What You Need To Do First…

To prepare your developer account to use the new enterprise targeted features, you have to follow a few steps first. To begin with, you need to have a "Company" account registered with Microsoft. Individuals (like personal or student accounts) do not qualify for any of what is to follow. You can check the status of your account in the developer center [2].

image

You will notice that your account also contains a so-called "Symantec Id". This id is needed to obtain a code signing certificate from Symantec [3], who is Microsoft's partner for the company validation process (you may have gotten messages from them upon registering your company account already). By the time of writing, the cost for this certificate is 299 US-$ per year. This certificate is later used for two things:

  • Signing company apps
  • Generating an Application Enrollment Token (AET)

If you are a bit familar with the involved concepts, the first part should be clear: signing an app makes sure that it indeed originates from your company, and also that it hasn't been tampered with upon delivery, for example. The second part listed above may not be as clear: an Application Enrollment Token makes it possible to enroll specific phones in your company's account. Only phones that are enrolled will be able to install and run your applications. So this is the part that makes sure nobody outside your company is able to use software should they get access to it. The process of creating the enrollment token is described in Microsoft's documentation [4].

Company_process

The critical part is delivering the resulting token file (.aetx) to your users. Typically, this will be done using a secure website or through other secured channels (can be e-mail, for example). For the user, the enrollment is very simple: they simply tap on the .aetx file and by that enroll the phone in your company account. Alternate enrollment options involve special management software and make the process even simpler for the user (see below).

From that moment on, users are able to install and use applications signed by your Symantec certificate. The token is used on a regular basis (periodically and during certain actions) to make sure the company account is still valid. More information and details on the process and concepts can be found in the MSDN documentation [5].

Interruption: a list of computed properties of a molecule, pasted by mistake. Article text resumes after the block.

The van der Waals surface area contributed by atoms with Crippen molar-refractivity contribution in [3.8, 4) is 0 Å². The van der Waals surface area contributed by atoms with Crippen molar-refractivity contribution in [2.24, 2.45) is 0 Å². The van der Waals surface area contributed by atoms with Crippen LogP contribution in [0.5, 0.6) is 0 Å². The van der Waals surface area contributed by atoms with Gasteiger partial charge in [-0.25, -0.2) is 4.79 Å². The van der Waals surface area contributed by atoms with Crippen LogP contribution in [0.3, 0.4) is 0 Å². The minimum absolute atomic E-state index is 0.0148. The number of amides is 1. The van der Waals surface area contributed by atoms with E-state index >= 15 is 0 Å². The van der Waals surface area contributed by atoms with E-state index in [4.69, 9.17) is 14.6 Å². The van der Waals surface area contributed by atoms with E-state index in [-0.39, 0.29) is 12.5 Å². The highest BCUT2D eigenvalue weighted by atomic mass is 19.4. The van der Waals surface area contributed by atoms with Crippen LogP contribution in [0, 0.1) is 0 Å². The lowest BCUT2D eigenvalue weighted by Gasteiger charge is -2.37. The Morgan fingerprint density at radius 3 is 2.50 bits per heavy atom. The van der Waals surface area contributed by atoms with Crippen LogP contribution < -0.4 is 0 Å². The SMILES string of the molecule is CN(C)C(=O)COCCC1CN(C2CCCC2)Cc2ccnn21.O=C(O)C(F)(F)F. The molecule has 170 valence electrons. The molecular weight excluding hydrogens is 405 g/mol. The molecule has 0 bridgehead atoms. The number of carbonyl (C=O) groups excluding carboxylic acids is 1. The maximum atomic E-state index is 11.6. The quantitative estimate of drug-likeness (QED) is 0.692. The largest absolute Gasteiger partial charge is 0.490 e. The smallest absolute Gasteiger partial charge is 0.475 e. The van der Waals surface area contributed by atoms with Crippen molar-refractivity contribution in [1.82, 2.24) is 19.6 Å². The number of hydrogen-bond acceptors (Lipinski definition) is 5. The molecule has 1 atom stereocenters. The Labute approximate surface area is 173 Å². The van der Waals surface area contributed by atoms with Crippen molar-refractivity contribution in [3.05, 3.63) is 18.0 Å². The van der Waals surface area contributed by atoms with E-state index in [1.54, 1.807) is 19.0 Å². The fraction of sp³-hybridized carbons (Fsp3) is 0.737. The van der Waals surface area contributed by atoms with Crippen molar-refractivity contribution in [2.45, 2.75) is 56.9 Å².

… And What You Can Do Then

After you have established the eco system for your company and enrolled devices in your account, you can start using all the new goodies designed around enterprise requirements. One of the main features from a software development point of view is that you are not bound to Microsoft's deployment mechanism for your own apps anymore. This means that your enterprise apps do not have to go through the Store certification process and can be deployed directly to your users (side-loading). To do this, you have to:

  • Precompile the code to MDIL using a tool named MDILXAPCompile from the SDK. If you want to learn more about MDIL and precompilation, you can read my detailed article on it here on SilverlightShow [6].
  • Sign the XAP file with the XapSignTool from the SDK. For this you need the corresponding PFX file obtained from the above mentioned enterprise certificate.

This process also is covered in detail on MSDN [7]. Particularly useful is a TechNet link that describes how you can export the required PSX file [8], something that's probably not obvious to most developers.

Company Hubs

To make it easier for users to discover all apps of your company, as well as launch and maintain them from a central place, Microsoft introduces the concept of Company Hubs. Technically, a Company Hub is nothing else but a normal Windows Phone app that uses some special APIs to maintain and launch other apps. In addition, you can of course place any other logic and content into such an app that you like, for example company news. Microsoft gives an idea of a Company Hub using their typical "Contoso" sample on the Windows Phone web site [9]:

Custom Company Hubs

As you can see, Microsoft's vision is to have a one-place stop for all company related info, not only the company apps, but also with news, alerts, maybe an embedded ticket system and management possibilities for your company account profile or other social features.

The Company Hub app is usually distributed together with the Application Enrollment Token mentioned above. The intended workflow is for the user to obtain both the .aetx file and the XAP file for the Company Hub simultaneously, and then use that Company Hub as the central tool to manage all the other company apps.